President Obama's plan to "internationalize" the Internet may be unconstitutional, key members of Congress are claiming.
The group of lawmakers sent a letter to the Government Accountability Office last week, saying the plan to relinquish oversight of Internet domain name functions to a global, multi-stakeholder body raised questions about the administration's "authority to transfer possession and control of critical components of the Internet's infrastructure to a third party."
The letter was signed by the chairmen of both congressional judiciary committees, Sen. Chuck Grassley, R-Iowa, and Rep. Bob Goodlatte, R-Va; presidential candidate Sen. Ted Cruz, R-Texas, and Rep. Darrell Issa, R-Calif. Issa is also a former chairman of the House Oversight Committee.
The lawmakers point out that the Constitution says "Congress has the exclusive power 'to dispose of and make all needful rules and regulations respecting the territory or other property belonging to the United States.'"
The Internet's root zone file was developed by a grant from the United States, and since 1997, it has been operated by the National Telecommunications and Information Administration under contract with the Department of Commerce. The department had planned to transfer its management rights to the Internet Corporation for Assigned Names and Numbers, an international agency, by this Wednesday, but announced this summer that the date would be postponed until roughly June 30 next year.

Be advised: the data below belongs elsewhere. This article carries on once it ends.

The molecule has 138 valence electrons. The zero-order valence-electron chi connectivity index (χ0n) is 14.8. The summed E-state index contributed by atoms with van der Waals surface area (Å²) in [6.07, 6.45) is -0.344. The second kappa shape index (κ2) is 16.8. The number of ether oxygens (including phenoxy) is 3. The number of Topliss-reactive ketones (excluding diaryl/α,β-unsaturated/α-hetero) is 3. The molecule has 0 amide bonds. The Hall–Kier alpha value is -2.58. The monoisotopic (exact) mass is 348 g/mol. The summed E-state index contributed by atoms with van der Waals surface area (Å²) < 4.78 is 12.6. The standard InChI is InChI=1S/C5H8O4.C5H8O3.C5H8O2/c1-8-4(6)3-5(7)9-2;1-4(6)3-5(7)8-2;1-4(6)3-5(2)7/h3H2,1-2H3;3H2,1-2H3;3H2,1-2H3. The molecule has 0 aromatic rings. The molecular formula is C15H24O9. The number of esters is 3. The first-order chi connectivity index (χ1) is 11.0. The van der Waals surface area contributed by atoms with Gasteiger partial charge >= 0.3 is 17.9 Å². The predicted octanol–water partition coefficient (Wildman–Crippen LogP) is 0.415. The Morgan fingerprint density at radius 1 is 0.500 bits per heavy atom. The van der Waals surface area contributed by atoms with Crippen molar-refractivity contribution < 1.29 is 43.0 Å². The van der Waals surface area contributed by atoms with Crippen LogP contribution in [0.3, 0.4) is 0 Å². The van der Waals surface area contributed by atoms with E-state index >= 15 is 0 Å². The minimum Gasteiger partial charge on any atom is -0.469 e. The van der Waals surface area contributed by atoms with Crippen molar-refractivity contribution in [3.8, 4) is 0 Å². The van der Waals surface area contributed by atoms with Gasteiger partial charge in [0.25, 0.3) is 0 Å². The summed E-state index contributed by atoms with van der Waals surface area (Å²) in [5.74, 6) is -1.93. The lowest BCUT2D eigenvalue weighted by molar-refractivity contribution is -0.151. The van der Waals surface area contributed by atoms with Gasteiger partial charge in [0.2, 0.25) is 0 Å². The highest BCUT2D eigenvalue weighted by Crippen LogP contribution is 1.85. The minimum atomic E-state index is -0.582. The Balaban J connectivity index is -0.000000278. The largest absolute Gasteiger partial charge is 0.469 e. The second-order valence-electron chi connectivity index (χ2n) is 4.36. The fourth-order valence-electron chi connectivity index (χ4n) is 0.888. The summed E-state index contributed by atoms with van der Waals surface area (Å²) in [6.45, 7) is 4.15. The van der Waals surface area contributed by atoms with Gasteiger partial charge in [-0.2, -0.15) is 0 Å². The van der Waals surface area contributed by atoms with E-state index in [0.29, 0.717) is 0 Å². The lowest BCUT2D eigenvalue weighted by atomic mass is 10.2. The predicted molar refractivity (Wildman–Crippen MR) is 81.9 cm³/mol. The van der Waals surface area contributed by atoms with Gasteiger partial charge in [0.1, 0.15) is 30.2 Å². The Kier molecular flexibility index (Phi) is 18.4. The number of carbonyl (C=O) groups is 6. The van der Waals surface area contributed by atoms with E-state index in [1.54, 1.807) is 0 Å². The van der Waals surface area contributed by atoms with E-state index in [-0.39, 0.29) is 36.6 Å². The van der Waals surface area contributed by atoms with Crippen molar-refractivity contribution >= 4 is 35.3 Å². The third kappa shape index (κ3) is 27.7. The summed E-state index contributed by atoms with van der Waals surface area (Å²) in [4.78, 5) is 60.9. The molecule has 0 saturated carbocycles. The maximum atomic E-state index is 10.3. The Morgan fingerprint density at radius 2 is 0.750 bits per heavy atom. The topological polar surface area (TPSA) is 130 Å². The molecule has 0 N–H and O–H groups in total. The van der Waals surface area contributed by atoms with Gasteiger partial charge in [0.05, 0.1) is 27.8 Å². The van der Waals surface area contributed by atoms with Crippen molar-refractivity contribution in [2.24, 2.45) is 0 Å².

In their letter, the lawmakers asked the GAO whether transferring ownership of the Internet domain name functions would cause government property to be transferred to ICANN, whether the root zone file constituted U.S. property, and whether it was constitutional for that property to be transferred to any non-federal entity.
The lawmakers did not provide a deadline for answers, saying that the GAO would need to "conduct both significant audit work and complex legal analysis" in order to respond.